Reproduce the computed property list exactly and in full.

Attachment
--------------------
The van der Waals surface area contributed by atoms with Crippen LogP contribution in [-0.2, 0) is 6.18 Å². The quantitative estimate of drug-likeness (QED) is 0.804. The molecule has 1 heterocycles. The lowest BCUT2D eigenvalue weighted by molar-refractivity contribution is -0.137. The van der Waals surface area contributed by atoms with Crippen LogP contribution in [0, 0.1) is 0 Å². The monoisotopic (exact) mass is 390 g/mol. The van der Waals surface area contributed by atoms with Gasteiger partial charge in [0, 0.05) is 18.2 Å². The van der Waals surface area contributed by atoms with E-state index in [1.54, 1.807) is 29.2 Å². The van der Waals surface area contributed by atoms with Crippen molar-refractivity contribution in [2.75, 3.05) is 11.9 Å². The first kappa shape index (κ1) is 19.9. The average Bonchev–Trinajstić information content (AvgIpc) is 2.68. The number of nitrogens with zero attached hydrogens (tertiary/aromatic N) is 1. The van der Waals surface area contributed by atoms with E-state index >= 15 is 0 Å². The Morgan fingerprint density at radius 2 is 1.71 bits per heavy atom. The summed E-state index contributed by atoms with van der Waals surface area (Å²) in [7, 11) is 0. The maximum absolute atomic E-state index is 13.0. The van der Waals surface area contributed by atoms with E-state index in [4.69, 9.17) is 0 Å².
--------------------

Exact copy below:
The van der Waals surface area contributed by atoms with Crippen LogP contribution in [-0.2, 0) is 6.18 Å². The quantitative estimate of drug-likeness (QED) is 0.804. The molecule has 1 heterocycles. The lowest BCUT2D eigenvalue weighted by molar-refractivity contribution is -0.137. The van der Waals surface area contributed by atoms with Crippen LogP contribution in [0, 0.1) is 0 Å². The monoisotopic (exact) mass is 390 g/mol. The van der Waals surface area contributed by atoms with Gasteiger partial charge in [0, 0.05) is 18.2 Å². The van der Waals surface area contributed by atoms with E-state index in [1.54, 1.807) is 29.2 Å². The van der Waals surface area contributed by atoms with Crippen molar-refractivity contribution in [2.75, 3.05) is 11.9 Å². The first kappa shape index (κ1) is 19.9. The average Bonchev–Trinajstić information content (AvgIpc) is 2.68. The number of nitrogens with zero attached hydrogens (tertiary/aromatic N) is 1. The van der Waals surface area contributed by atoms with E-state index >= 15 is 0 Å². The Morgan fingerprint density at radius 2 is 1.71 bits per heavy atom. The summed E-state index contributed by atoms with van der Waals surface area (Å²) in [7, 11) is 0. The maximum absolute atomic E-state index is 13.0. The van der Waals surface area contributed by atoms with E-state index in [4.69, 9.17) is 0 Å².